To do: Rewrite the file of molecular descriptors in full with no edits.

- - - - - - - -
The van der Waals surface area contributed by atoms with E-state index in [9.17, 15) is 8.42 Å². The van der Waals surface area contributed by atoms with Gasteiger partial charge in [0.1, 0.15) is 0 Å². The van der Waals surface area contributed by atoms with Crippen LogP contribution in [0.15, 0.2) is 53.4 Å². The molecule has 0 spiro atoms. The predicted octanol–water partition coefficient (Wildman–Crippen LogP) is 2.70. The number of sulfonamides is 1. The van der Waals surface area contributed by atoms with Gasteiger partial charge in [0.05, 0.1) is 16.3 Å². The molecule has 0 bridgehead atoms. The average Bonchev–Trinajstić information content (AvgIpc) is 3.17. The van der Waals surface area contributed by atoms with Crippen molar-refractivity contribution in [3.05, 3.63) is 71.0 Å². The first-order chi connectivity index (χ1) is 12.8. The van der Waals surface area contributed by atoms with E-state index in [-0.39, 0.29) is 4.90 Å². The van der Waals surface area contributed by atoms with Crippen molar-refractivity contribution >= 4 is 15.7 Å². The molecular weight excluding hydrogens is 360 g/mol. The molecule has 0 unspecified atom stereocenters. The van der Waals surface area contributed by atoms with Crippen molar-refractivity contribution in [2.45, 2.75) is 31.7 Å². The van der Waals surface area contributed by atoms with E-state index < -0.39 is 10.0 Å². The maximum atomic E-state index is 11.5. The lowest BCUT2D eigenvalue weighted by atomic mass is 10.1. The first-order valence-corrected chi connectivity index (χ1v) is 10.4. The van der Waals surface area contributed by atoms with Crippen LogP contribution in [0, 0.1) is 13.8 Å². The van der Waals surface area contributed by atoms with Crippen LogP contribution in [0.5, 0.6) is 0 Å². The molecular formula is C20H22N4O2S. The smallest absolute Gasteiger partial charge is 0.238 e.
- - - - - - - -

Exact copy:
The van der Waals surface area contributed by atoms with E-state index in [9.17, 15) is 8.42 Å². The van der Waals surface area contributed by atoms with Gasteiger partial charge in [0.1, 0.15) is 0 Å². The van der Waals surface area contributed by atoms with Crippen LogP contribution in [0.15, 0.2) is 53.4 Å². The molecule has 0 spiro atoms. The predicted octanol–water partition coefficient (Wildman–Crippen LogP) is 2.70. The number of sulfonamides is 1. The van der Waals surface area contributed by atoms with Gasteiger partial charge in [0.05, 0.1) is 16.3 Å². The molecule has 0 bridgehead atoms. The average Bonchev–Trinajstić information content (AvgIpc) is 3.17. The van der Waals surface area contributed by atoms with Crippen molar-refractivity contribution in [3.05, 3.63) is 71.0 Å². The first-order chi connectivity index (χ1) is 12.8. The van der Waals surface area contributed by atoms with E-state index in [-0.39, 0.29) is 4.90 Å². The van der Waals surface area contributed by atoms with Crippen molar-refractivity contribution >= 4 is 15.7 Å². The molecular weight excluding hydrogens is 360 g/mol. The molecule has 0 unspecified atom stereocenters. The van der Waals surface area contributed by atoms with Crippen molar-refractivity contribution in [2.45, 2.75) is 31.7 Å². The van der Waals surface area contributed by atoms with E-state index < -0.39 is 10.0 Å². The maximum atomic E-state index is 11.5. The lowest BCUT2D eigenvalue weighted by atomic mass is 10.1. The first-order valence-corrected chi connectivity index (χ1v) is 10.4. The van der Waals surface area contributed by atoms with Crippen LogP contribution in [0, 0.1) is 13.8 Å². The van der Waals surface area contributed by atoms with Crippen LogP contribution in [0.5, 0.6) is 0 Å². The molecular formula is C20H22N4O2S. The smallest absolute Gasteiger partial charge is 0.238 e.